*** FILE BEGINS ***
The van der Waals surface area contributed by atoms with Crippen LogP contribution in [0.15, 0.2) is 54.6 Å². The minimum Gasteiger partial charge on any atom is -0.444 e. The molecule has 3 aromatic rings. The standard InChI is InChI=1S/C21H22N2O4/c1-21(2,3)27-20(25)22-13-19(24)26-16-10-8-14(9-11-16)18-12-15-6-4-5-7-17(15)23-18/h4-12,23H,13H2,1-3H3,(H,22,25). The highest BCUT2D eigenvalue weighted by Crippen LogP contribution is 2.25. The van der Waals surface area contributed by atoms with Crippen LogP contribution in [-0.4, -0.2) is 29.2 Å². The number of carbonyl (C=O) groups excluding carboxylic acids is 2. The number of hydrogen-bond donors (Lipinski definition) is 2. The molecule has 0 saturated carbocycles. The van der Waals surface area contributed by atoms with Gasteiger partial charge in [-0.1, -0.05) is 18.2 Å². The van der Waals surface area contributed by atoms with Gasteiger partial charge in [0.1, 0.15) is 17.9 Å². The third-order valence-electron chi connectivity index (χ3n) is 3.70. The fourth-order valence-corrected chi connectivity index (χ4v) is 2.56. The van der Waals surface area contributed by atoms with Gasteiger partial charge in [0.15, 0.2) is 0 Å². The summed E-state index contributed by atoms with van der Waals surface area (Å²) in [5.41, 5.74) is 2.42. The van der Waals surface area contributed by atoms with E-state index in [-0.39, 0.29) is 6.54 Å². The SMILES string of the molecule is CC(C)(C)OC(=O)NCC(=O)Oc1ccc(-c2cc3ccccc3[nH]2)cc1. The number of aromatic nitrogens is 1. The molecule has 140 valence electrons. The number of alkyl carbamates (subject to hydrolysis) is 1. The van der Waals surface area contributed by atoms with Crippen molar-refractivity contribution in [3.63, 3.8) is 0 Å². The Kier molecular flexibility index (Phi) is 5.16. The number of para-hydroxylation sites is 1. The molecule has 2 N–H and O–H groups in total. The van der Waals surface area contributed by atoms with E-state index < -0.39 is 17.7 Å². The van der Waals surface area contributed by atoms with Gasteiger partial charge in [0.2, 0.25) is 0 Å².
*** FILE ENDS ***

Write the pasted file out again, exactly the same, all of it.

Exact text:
The van der Waals surface area contributed by atoms with Crippen LogP contribution in [0.15, 0.2) is 54.6 Å². The minimum Gasteiger partial charge on any atom is -0.444 e. The molecule has 3 aromatic rings. The standard InChI is InChI=1S/C21H22N2O4/c1-21(2,3)27-20(25)22-13-19(24)26-16-10-8-14(9-11-16)18-12-15-6-4-5-7-17(15)23-18/h4-12,23H,13H2,1-3H3,(H,22,25). The highest BCUT2D eigenvalue weighted by Crippen LogP contribution is 2.25. The van der Waals surface area contributed by atoms with Crippen LogP contribution in [-0.4, -0.2) is 29.2 Å². The number of carbonyl (C=O) groups excluding carboxylic acids is 2. The number of hydrogen-bond donors (Lipinski definition) is 2. The molecule has 0 saturated carbocycles. The van der Waals surface area contributed by atoms with Gasteiger partial charge in [-0.1, -0.05) is 18.2 Å². The van der Waals surface area contributed by atoms with Gasteiger partial charge in [0.1, 0.15) is 17.9 Å². The third-order valence-electron chi connectivity index (χ3n) is 3.70. The fourth-order valence-corrected chi connectivity index (χ4v) is 2.56. The van der Waals surface area contributed by atoms with Gasteiger partial charge in [0.15, 0.2) is 0 Å². The summed E-state index contributed by atoms with van der Waals surface area (Å²) in [5.41, 5.74) is 2.42. The van der Waals surface area contributed by atoms with E-state index in [-0.39, 0.29) is 6.54 Å². The SMILES string of the molecule is CC(C)(C)OC(=O)NCC(=O)Oc1ccc(-c2cc3ccccc3[nH]2)cc1. The number of aromatic nitrogens is 1. The molecule has 140 valence electrons. The number of alkyl carbamates (subject to hydrolysis) is 1. The van der Waals surface area contributed by atoms with Crippen molar-refractivity contribution in [3.63, 3.8) is 0 Å². The Kier molecular flexibility index (Phi) is 5.16. The number of para-hydroxylation sites is 1. The molecule has 2 N–H and O–H groups in total. The van der Waals surface area contributed by atoms with E-state index < -0.39 is 17.7 Å². The van der Waals surface area contributed by atoms with Gasteiger partial charge in [0.2, 0.25) is 0 Å².